According to a study by the University of Virginia Center for Politics, a large percentage of the American population no longer thinks that despite our ideological differences we should stick together as a country. Whether because of faith, the pandemic, social issues, political candidates, or cultural trends, people are expressing the feeling that they are living in different worlds, and their worldview is unquestionably superior. Most of us have had many a frustrating dialogue in the last few years, both with anonymous internet people and with loved ones. Someone else (not ourselves) always seems to be wrong, and while there may be times when it is appropriate and just to shake the dust off our feet and each go our own ways, more often than not, the Lord is still calling us to build bridges instead. Sadly, social media can be our biggest stumbling block in understanding each other and sticking together.
Anticipating problems of our digital age, the Catholic media scholar Marshall McLuhan said in 1977, “The global village is a place of very arduous interfaces and very abrasive situations.” He continued, “Ordinary people feel the need for violence as they lose their identities.” How then do we navigate divisions and differences, fractured selves and a broken society, for the sake of Christ, his kingdom, and the peace and well-being of our families and communities? As I try to figure out a way forward in my own relationships, as well as in my evangelistic work, McLuhan’s prophetic analysis has been helpful.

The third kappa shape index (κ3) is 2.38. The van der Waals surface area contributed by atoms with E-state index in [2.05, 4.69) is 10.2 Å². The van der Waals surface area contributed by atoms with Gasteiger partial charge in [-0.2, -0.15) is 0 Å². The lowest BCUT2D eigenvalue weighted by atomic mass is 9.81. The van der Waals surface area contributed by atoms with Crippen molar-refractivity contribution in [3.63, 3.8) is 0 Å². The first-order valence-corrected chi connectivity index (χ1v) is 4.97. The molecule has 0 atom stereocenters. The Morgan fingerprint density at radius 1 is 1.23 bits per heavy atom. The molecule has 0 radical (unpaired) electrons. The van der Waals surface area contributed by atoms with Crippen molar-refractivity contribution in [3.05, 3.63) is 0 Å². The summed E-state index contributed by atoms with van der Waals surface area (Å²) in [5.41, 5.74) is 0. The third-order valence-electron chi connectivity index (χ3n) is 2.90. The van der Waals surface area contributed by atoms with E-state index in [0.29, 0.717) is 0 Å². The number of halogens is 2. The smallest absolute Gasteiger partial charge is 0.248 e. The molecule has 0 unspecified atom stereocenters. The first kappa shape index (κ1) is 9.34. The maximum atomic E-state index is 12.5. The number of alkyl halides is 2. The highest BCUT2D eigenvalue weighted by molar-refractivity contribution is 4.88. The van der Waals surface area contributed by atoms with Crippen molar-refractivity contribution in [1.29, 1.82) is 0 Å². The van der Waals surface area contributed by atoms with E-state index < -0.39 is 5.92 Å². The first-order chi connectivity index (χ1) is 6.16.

McLuhan reminds us that in radio, television, and most other forms of communication, “we don’t have any physical body. When you don’t have a physical body, you’re a discarnate being. You have a very different relation to the world around you.” He distinguishes types of media into “cool” and “hot,” demonstrating how a disembodied presence works differently depending on the particular medium. Radio, McLuhan claims, is a particularly “hot” medium, exploited by demagogues, geared to the stoking of tribal fires, and preying on people’s fears and insecurities. He believed that “Hitler was a radio man” and thought the German dictator would have been a disaster on the much cooler medium of television, which diffuses tension more easily as the viewer faces the speaker more fully in his humanity.